Japan Faces Rising Death Toll; Crisis Sets In
Millions face fourth night in freezing northeast devastated by earthquake, tsunami without food, water, heat
"People are surviving on little food and water. Things are simply not coming," said Hajime Sato, a government official in Iwate prefecture, one of the hardest hit.
Sato said deliveries of food and other supplies were just 10 percent of what is needed. Body bags and coffins were running so short that the government may turn to foreign funeral homes for help, he said.
"We have requested funeral homes across the nation to send us many body bags and coffins. But we simply don't have enough," he said. "We just did not expect such a thing to happen. It's just overwhelming."
The pulverized coast has been hit by hundreds of aftershocks since Friday, the latest one a 6.2 magnitude quake that was followed by a new tsunami scare Monday.
As sirens wailed, soldiers abandoned their search operations and told residents of the devastated shoreline in Soma, the worst hit town in Fukushima prefecture, to run to safety.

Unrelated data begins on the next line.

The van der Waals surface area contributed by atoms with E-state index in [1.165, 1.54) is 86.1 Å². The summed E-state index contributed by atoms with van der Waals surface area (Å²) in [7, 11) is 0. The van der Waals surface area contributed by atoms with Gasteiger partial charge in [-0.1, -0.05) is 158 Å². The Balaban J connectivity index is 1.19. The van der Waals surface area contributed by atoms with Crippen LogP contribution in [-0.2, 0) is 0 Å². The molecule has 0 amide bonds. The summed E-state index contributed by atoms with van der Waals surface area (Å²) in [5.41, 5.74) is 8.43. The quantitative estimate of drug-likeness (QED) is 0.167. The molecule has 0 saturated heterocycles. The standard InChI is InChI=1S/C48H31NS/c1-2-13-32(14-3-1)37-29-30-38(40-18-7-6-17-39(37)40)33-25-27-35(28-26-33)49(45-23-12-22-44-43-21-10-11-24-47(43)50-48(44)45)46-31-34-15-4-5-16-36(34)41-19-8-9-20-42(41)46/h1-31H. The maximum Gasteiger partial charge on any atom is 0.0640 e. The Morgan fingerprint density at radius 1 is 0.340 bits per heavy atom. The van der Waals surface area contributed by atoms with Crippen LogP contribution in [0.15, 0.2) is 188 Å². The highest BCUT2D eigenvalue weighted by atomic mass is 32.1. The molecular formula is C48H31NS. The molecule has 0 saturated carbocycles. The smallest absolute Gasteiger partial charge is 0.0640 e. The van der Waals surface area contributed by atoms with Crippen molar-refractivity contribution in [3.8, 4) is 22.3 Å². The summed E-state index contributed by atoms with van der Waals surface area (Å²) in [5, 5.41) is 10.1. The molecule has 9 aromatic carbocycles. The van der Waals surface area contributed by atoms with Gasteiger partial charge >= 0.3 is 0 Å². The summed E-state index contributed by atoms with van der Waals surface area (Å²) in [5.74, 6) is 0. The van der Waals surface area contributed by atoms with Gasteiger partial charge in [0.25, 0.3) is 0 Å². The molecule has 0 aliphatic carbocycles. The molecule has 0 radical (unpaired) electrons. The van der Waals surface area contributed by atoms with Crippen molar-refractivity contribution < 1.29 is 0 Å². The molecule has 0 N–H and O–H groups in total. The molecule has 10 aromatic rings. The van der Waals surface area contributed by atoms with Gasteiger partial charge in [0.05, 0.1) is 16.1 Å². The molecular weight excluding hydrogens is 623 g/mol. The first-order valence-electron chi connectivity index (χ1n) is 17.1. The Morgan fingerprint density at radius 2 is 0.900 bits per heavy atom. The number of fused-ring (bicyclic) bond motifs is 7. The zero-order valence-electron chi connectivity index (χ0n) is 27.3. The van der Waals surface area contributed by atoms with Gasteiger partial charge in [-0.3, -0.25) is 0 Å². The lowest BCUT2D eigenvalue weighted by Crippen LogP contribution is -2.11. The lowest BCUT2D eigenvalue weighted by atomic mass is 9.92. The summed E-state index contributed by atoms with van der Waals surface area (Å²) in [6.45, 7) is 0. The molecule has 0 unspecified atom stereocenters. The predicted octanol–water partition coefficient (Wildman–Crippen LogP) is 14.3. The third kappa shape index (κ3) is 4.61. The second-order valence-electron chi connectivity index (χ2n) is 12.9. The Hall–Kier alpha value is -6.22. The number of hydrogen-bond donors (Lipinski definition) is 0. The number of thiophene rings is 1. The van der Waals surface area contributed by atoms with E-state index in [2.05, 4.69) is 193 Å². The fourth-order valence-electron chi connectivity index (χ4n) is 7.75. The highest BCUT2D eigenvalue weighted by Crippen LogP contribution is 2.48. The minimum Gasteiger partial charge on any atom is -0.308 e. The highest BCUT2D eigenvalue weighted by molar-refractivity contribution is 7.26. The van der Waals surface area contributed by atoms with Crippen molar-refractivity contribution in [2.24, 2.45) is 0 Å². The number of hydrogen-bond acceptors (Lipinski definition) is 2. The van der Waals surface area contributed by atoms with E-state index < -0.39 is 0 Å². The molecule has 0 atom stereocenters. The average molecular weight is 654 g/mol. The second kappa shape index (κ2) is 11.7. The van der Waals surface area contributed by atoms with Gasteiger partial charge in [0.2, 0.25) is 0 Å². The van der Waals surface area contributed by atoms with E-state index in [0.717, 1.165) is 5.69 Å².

They barked out orders: "Find high ground! Get out of here!" Several soldiers were seen leading an old woman up a muddy hillside. The warning turned out to be a false alarm and interrupted the efforts of search parties who arrived in Soma for the first time since Friday to dig out bodies.
Ambulances stood by and body bags were laid out in an area cleared of debris, as firefighters used hand picks and chain saws to clear a jumble of broken timber, plastic sheets, roofs, sludge, twisted cars, tangled power lines and household goods.
Ships were flipped over near roads, a half-mile inland. Officials said one-third of the city of 38,000 people was flooded and thousands were missing.
Though Japanese officials have refused to speculate on how high the death toll could rise, an expert who dealt with the 2004 Asian tsunami offered a dire outlook.
"It's a miracle really, if it turns out to be less than 10,000" dead, said Hery Harjono, a senior geologist with the Indonesian Science Institute, who was closely involved with the aftermath of the earlier disaster that killed 230,000 people — of which only 184,000 bodies were found.
He drew parallels between the two disasters — notably that many bodies in Japan may have been sucked out to sea or remain trapped beneath rubble as they did in Indonesia's hardest-hit Aceh province. But he also stressed that Japan's infrastructure, high-level of preparedness and city planning to keep houses away from the shore could mitigate its human losses.